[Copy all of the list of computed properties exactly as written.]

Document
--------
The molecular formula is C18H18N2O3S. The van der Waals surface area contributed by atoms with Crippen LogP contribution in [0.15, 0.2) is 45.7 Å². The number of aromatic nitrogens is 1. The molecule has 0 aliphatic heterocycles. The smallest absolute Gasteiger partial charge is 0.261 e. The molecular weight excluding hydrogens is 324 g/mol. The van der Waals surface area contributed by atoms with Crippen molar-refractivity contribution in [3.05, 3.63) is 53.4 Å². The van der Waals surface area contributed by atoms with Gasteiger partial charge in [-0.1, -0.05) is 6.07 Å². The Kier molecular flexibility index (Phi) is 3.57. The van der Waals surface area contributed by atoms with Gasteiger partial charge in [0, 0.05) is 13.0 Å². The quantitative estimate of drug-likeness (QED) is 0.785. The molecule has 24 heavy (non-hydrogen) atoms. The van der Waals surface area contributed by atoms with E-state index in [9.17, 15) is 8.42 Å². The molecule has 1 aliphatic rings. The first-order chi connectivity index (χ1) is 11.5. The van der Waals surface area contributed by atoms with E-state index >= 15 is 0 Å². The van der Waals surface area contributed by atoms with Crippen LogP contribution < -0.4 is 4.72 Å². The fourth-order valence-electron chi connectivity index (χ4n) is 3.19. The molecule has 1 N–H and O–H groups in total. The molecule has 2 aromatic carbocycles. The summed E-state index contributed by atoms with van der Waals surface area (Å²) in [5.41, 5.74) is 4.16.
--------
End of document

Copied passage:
The molecular formula is C18H18N2O3S. The van der Waals surface area contributed by atoms with Crippen LogP contribution in [0.15, 0.2) is 45.7 Å². The number of aromatic nitrogens is 1. The molecule has 0 aliphatic heterocycles. The smallest absolute Gasteiger partial charge is 0.261 e. The molecular weight excluding hydrogens is 324 g/mol. The van der Waals surface area contributed by atoms with Crippen molar-refractivity contribution in [3.05, 3.63) is 53.4 Å². The van der Waals surface area contributed by atoms with Gasteiger partial charge in [-0.1, -0.05) is 6.07 Å². The Kier molecular flexibility index (Phi) is 3.57. The van der Waals surface area contributed by atoms with Gasteiger partial charge in [0, 0.05) is 13.0 Å². The quantitative estimate of drug-likeness (QED) is 0.785. The molecule has 24 heavy (non-hydrogen) atoms. The van der Waals surface area contributed by atoms with E-state index in [9.17, 15) is 8.42 Å². The molecule has 1 aliphatic rings. The first-order chi connectivity index (χ1) is 11.5. The van der Waals surface area contributed by atoms with E-state index >= 15 is 0 Å². The van der Waals surface area contributed by atoms with Crippen LogP contribution < -0.4 is 4.72 Å². The fourth-order valence-electron chi connectivity index (χ4n) is 3.19. The molecule has 1 N–H and O–H groups in total. The molecule has 2 aromatic carbocycles. The summed E-state index contributed by atoms with van der Waals surface area (Å²) in [5.41, 5.74) is 4.16.